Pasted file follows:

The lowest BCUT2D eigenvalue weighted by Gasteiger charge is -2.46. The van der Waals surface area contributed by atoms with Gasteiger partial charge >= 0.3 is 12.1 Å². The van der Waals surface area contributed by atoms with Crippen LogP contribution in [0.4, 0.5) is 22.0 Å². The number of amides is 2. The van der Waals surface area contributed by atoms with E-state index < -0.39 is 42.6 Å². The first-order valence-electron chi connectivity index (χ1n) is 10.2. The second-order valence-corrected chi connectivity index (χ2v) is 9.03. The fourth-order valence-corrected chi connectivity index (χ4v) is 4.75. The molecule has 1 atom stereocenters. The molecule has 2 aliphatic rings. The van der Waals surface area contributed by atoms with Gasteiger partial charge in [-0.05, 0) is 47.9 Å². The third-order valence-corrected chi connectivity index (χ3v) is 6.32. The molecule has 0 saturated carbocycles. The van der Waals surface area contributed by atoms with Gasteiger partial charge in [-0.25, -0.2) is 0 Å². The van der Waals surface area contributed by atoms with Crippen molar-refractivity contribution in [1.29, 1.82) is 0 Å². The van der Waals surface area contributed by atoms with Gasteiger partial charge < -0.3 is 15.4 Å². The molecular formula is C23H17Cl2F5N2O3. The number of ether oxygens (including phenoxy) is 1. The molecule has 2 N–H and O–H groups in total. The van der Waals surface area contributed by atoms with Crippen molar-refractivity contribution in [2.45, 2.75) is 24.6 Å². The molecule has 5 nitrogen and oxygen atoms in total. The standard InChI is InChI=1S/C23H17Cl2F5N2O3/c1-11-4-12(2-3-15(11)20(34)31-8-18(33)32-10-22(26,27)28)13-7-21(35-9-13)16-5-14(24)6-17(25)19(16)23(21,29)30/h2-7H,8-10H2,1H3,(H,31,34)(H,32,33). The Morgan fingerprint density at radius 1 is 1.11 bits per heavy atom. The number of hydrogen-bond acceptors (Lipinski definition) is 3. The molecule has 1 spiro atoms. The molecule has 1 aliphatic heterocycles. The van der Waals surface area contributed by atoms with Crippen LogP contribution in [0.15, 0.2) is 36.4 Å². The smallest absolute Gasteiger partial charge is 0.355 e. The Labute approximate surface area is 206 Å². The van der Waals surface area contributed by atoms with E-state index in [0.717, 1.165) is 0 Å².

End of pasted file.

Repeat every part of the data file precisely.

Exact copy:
The lowest BCUT2D eigenvalue weighted by Gasteiger charge is -2.46. The van der Waals surface area contributed by atoms with Gasteiger partial charge >= 0.3 is 12.1 Å². The van der Waals surface area contributed by atoms with Crippen LogP contribution in [0.4, 0.5) is 22.0 Å². The number of amides is 2. The van der Waals surface area contributed by atoms with E-state index < -0.39 is 42.6 Å². The first-order valence-electron chi connectivity index (χ1n) is 10.2. The second-order valence-corrected chi connectivity index (χ2v) is 9.03. The fourth-order valence-corrected chi connectivity index (χ4v) is 4.75. The molecule has 1 atom stereocenters. The molecule has 2 aliphatic rings. The van der Waals surface area contributed by atoms with Gasteiger partial charge in [-0.05, 0) is 47.9 Å². The third-order valence-corrected chi connectivity index (χ3v) is 6.32. The molecule has 0 saturated carbocycles. The van der Waals surface area contributed by atoms with Gasteiger partial charge in [-0.25, -0.2) is 0 Å². The van der Waals surface area contributed by atoms with Crippen molar-refractivity contribution in [1.29, 1.82) is 0 Å². The van der Waals surface area contributed by atoms with Gasteiger partial charge < -0.3 is 15.4 Å². The molecular formula is C23H17Cl2F5N2O3. The number of ether oxygens (including phenoxy) is 1. The molecule has 2 N–H and O–H groups in total. The van der Waals surface area contributed by atoms with Crippen molar-refractivity contribution in [2.45, 2.75) is 24.6 Å². The molecule has 5 nitrogen and oxygen atoms in total. The standard InChI is InChI=1S/C23H17Cl2F5N2O3/c1-11-4-12(2-3-15(11)20(34)31-8-18(33)32-10-22(26,27)28)13-7-21(35-9-13)16-5-14(24)6-17(25)19(16)23(21,29)30/h2-7H,8-10H2,1H3,(H,31,34)(H,32,33). The Morgan fingerprint density at radius 1 is 1.11 bits per heavy atom. The number of hydrogen-bond acceptors (Lipinski definition) is 3. The molecule has 1 spiro atoms. The molecule has 1 aliphatic heterocycles. The van der Waals surface area contributed by atoms with Crippen LogP contribution in [0.15, 0.2) is 36.4 Å². The smallest absolute Gasteiger partial charge is 0.355 e. The Labute approximate surface area is 206 Å². The van der Waals surface area contributed by atoms with E-state index in [0.717, 1.165) is 0 Å².